Most of us take for granted that building a modern automobile engine actually is quite the accomplishment. It’s a merger of man and machine. When it comes to building a high-horsepower car with the race track in mind, automakers like GM have to go that extra mile to ensure that customers won’t be blowing holes in the engine block the first time they hit the track. GM has worked a lot of magic on the supercharged 6.2 liter Camaro ZL1 engine, and among their tricks is a process for ensuring that the engine block and cylinders are honed to perfection. And in this video we get a look at some of those tricks.
With 580 horsepower, the supercharged 6.2 liter V8 engine is among the most powerful ever built by GM. With a redline near 7,000 RPM, all the forged components in the world don’t mean diddly-squat of the cylinders aren’t perfectly round. Anybody who knows CNC machining knows that metal can, and does, bend, including the cylinder sleeves. This can cause quite the problem when it comes to high performance motors.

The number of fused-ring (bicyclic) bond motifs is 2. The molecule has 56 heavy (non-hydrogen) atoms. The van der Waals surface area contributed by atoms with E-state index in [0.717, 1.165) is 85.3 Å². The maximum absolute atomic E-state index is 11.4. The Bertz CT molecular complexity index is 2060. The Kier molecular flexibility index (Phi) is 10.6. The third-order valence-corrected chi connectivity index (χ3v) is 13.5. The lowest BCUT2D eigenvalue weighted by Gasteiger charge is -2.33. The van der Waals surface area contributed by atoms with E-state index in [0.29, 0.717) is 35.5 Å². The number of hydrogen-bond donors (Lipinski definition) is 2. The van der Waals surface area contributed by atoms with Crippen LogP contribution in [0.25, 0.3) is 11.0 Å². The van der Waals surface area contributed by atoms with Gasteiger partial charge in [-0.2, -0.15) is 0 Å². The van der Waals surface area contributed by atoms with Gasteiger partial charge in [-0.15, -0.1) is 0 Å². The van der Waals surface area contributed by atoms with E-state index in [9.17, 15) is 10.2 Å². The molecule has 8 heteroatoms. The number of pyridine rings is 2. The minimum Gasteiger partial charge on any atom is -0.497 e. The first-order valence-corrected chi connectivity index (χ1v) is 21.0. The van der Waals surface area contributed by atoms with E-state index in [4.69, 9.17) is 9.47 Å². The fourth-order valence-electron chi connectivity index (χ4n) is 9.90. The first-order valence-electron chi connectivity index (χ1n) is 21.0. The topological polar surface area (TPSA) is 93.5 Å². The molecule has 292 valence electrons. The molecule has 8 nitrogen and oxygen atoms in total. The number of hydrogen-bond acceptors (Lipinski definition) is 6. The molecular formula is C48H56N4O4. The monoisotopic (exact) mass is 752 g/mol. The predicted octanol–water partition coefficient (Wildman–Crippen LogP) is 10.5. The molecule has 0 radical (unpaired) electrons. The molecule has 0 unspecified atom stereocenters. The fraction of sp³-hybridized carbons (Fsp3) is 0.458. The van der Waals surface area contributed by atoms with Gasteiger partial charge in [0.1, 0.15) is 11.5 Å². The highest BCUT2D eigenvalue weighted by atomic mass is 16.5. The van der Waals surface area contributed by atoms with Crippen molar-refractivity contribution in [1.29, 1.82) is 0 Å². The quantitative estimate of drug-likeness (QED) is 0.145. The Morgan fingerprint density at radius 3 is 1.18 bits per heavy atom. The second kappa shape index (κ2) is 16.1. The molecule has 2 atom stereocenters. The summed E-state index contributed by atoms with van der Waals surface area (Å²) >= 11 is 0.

GM gets around this by attaching a special deck plate to the block, prior to machining it. This plate simulates the same stresses that the engine would experience if the cylinder heads were attached. This helps keep the cylinder sleeves perfectly round during the honing process, ensuring extra longevity and peak performance. It’s a cool video for anybody interested in watching an LSA come together.